NOTE: I have written that this payroll tax holiday is a bad idea because it keeps needed money out of the Social Security trust fund; my opinion remains unchanged. The following comments are aimed at how the current debate looks to the average person and questions why we are at an impasse over such a small matter.
Congress has been dysfunctional most of the past two years, but the legislative process seems to have completely broken down now. Republicans and Democrats, in the Senate and the House, are acting irrationally.
The House of Representatives passed legislation to extend the payroll tax holiday for another year and sent the bill to the Senate. Senate Majority Leader Harry Reid had the legislation amended to extend the tax reduction for only two months. Now Speaker of the House John Boehner has declared that the House will not concur with the amended bill and is asking the Senate to cone back to Washington to pass the legislation with the original one year time frame.
What is the matter with these people? Right now House Republicans look silly. But why did the Senate change the bill so the payroll tax would be reduced for only two months? President Obama has asked Congress to grant a one-year extension, so why would the Democrat-controlled Senate go against his wishes? There has to be some hidden motive.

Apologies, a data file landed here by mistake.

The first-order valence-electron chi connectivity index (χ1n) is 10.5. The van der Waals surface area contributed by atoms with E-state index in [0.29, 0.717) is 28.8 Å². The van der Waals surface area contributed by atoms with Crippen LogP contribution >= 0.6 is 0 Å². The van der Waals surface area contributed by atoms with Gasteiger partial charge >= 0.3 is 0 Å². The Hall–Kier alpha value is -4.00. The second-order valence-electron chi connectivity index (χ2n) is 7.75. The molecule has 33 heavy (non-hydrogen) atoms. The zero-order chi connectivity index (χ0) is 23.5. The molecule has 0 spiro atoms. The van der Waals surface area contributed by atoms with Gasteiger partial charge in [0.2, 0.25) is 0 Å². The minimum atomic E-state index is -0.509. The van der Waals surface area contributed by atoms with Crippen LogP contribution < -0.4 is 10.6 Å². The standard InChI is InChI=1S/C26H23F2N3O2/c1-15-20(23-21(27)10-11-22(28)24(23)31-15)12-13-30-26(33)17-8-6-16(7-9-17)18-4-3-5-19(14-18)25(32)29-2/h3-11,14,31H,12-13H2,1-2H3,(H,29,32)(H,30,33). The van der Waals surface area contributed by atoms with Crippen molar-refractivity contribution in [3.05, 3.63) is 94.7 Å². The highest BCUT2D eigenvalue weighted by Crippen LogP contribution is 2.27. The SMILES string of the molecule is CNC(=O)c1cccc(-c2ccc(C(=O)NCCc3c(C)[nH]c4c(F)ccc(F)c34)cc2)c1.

But why is Speaker Boehner holding up the legislation over this small point? Granted, by the time Congress comes back from their Christmas vacation near the end of January, there won’t be many days left to enact further legislation. But if you are in favor of the extension, seeing that we are very close to the expiration of the current tax reduction, it seems wise to just take what can be had for the moment.
There are more important issues over which Republicans could cast a protest vote. If they must take a stand now, some have said that rather than just saying the House will not pass the Senate version, it would be better politically to amend the Senate version (changing two months to one year) and send it back to the Senate. Senator Reid would then be responsible for making the decision of agreeing or holding up the process.
Extending the tax reduction only two months is difficult to implement, making it bad legislation. But the House Republicans failure to vote on that legislation is bad politics.
Contact your three Congressional representatives, give them your opinion on this payroll tax holiday and tell them to press their leaders for a vote – yes or no, at least we can move on to other matters.